3D printing

There’s a huge range in physical size, price range and technical capabilities when it comes to 3D printers.

The QIDI Tech 3D printer is a great machine for home users because of its strong, yet flexible construction, quiet operation, dust-containing enclosure and physical footprint. Other notable features include its removable plate, easy-to-use touch screen, and extra cooling fan.

If your child is more interested in the artistic possibilities of 3D printing than the technology aspect of it, a 3D pen may be the best option.

The BeTIM 3D Pen has a lot of great features, including: one-button control, a finger protector to prevent burns, and the ability to melt two types of filament (the material you use to make your creations).

If you get a 3D pen, be sure to buy a silicone design mat too, so you have a safe surface to create on.

Regardless of what type of 3D printing device you prefer, when it comes to filament, ABS plastic filament irritates some creators’ eyes and noses, and also makes some 3D pen users feel sick. PLA filament is made from natural materials that don’t produce harmful fumes. It’s also safer because 3D pens don’t need to get as hot to melt it. The primary downsides of PLA filament is that it costs a bit more and takes a little longer to cool down.

Activity books and other publications

The summer between second and third grade, my son went through a phase in which he didn’t seem to enjoy reading. So one day, I took him to the library and told the librarian about his interests. We left the library that day with well over 20 non-fiction books, including a kids’ science encyclopedia, which he dove into the moment we got in the car. I heard all sorts of facts and statistics during the drive home.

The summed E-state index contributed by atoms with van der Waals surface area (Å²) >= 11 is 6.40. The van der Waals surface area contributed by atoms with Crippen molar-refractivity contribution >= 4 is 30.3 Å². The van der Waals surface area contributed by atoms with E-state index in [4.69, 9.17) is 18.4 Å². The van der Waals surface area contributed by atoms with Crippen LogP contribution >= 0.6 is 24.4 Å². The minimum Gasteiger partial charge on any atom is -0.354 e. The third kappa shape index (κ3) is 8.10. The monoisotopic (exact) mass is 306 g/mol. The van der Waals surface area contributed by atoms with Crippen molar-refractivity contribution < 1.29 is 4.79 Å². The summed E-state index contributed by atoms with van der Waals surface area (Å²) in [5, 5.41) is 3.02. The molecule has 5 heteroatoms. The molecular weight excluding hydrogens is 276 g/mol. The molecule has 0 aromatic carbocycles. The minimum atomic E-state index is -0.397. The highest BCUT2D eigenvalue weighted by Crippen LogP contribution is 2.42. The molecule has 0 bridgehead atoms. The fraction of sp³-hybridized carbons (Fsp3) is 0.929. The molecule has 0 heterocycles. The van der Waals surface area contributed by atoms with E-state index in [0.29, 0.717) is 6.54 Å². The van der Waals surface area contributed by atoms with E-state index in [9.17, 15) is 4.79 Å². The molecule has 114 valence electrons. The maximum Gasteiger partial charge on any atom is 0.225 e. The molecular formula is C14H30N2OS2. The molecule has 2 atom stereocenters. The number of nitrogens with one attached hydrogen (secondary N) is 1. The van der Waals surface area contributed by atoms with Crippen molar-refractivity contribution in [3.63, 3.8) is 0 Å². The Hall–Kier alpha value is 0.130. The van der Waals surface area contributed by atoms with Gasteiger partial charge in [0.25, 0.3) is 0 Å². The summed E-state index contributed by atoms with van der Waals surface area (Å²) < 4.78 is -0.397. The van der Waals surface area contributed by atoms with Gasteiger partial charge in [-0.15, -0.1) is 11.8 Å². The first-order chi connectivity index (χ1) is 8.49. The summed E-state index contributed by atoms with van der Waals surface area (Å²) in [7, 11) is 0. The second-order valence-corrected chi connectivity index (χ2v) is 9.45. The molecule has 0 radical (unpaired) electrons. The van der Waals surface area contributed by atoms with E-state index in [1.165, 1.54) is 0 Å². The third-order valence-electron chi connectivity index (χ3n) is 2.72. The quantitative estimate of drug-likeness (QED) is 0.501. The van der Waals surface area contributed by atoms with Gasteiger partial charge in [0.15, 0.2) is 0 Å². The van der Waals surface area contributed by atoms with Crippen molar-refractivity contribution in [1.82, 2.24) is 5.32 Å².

That was a much older encyclopedia; however, this one, called Science! is even better. It uses amazing 3-D images to explain spectacular aspects of the scientific world, such as nanoparticles, elemental forces and intergalactic wonders.

It also includes quirky facts that will appeal to both curious kids and interested adults. I mean seriously. What’s not to love?

The Way Things Work Now, which has an engineering slant, is a fantastic encyclopedia, too. In it, author David Macaulay details the inner workings of everything from windmills to Wi-Fi and touchscreens to 3D printers. It also explains what some seemingly unrelated inventions, like electric guitars and egg beaters, have in common!

In my experience, everything Smithsonian makes for kids is unique, well thought out, and well executed.

Maker Lab: 28 Super Cool Projects is no exception. Each step-by-step activity is ranked for difficulty level and has an estimated timeframe for completion. Projects include how to make a: lemon battery, sturdy bridge, DNA model, density tower and more.

In addition to learning the “why” and “how” of each experiment, real-world examples provide context and help kids grasp a deeper understanding of the scientific principles they’re applying.

For example, through the Baked Alaska project, kids discover why the ice cream doesn’t melt when you put it in the oven, and how insulation works similarly with igloos. There also are tips on how to take the experiments further.

Maker Lab: Outdoors: 25 Super Cool Projects is great, as well. Activities focus on Earth and the environment, plants and animals, weather, water and physics. Young scientists can build a wormery (and learn about compost), crack rocks with water (and learn about freezing and thawing), build and launch a water rocket (to see Newton’s laws in action), and more.

Tip: A fun way to give books like these as gifts is to assemble them with all the materials needed to immediately try an experiment or two. You can even get creative with the wrapping.

For example, for the periscope experiment, include the two small mirrors, ruler, three types of tape, and other supplies. You can even wrap it in a box that’s big enough to use for the cardboard that’s needed for the project. (How’s that for repurposing?)

The choices are amazing these days, when it comes to toys and activities, but don’t let that overwhelm you. Think about what most excites your little STEM lover and use that knowledge to guide you as you consider gift options.